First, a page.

The Octavia Lab team realized that there was a global shortage of PPE and following the ethos of the lab namesake, Octavia E. Butler, our team wanted to help. As previously reported in an earlier blog post, with encouragement from Library Administration and the Mayor’s Office, we have been making face shields for the medical community since April and with our partners’ and volunteers' help, we have donated to 20 area Los Angeles hospitals, with over 15,000 face shields.
How did the Octavia Lab, a space where library users experimented with 3d printing and dabbled in graphic design, become a mini-factory getting thousands of medical-grade face shields into the hands of hospital workers treating COVID-19 cases? That transition wasn’t easy and we fell back to doing what libraries do. We tapped into the community of users that has formed around the Octavia Lab. As library spaces go, we pride ourselves in our community connections that include our lab users, volunteers, nonprofits, and other like-minded organizations, such as other libraries, schools, maker groups. One of our big volunteer partners that we reached out to see the Science Department’s friends group.
BEST Friends is the support group for the Los Angeles Public Library's Business & Economics and Science & Technology departments at Central Library. The group’s purpose is to raise funds for providing financial assistance to these departments and to create awareness of the valuable services both departments provide. Because of the generosity of BEST Friends members and volunteers, they were able to provide funds for supplies outside of the Octavia Lab's budget to assist the face shield effort.
Additional support came through concerned readers of our previous blog post in April. We had library staff members 3d print from home. We had a volunteer in Boston ship us 3d printed face frames. We even had people donate us filament and an unused mattress pad for foam. We had a lingerie manufacturer donate elastic. We had teachers at schools with makerspaces offer unused filament. Our biggest donation was a brand new 3d printer.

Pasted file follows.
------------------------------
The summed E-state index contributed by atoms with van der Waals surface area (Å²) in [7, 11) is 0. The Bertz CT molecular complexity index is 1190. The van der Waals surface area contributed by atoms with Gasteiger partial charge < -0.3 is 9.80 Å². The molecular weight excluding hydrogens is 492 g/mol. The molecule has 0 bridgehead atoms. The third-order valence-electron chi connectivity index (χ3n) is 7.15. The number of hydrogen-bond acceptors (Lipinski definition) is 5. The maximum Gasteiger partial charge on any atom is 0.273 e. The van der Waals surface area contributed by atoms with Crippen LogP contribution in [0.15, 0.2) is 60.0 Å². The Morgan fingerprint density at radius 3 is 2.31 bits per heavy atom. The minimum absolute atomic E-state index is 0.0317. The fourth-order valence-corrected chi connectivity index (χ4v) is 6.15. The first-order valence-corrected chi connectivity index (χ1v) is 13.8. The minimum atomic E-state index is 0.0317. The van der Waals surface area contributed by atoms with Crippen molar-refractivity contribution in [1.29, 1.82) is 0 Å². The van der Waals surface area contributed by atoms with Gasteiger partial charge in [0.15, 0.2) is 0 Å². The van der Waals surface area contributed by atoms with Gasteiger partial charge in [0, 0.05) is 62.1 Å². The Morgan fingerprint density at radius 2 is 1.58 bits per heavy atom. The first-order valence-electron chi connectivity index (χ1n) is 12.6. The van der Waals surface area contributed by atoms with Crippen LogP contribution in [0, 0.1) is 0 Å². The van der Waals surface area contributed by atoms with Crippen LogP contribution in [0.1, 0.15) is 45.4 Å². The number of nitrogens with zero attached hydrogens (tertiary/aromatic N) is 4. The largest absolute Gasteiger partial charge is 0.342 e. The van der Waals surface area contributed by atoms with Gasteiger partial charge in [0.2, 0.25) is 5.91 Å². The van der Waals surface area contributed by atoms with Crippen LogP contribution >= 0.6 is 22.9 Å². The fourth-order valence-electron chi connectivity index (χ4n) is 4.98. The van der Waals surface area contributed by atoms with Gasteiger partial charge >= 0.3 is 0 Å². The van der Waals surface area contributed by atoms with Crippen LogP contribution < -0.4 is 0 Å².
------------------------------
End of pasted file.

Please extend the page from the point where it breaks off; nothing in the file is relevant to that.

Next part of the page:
As a thank you to all donors, volunteers, and supporters, the Octavia Lab created a documentary to describe our transition from library workers to community problem solvers. Mostly shot at Central Library using Octavia Lab’s iPad, with some interviews conducted remotely, the documentary is being made in house by lab staff learning the software for the first time. Spearheading the documentary production is Richard Acero, one of the Science Department Administrative Clerks. Acero has taught himself and the lab staff Adobe Premiere, for video editing, Adobe Audition, for sound editing, and Adobe After Effects, for motion graphics. According to Acero, "This project has been an example of the Octavia Lab's ethos at work. Having access to lab equipment and software during this transitional period has been a boon. The resulting documentary is a collection of diverse voices recounting how the Octavia Lab took on an unprecedented task; producing medical equipment during a pandemic."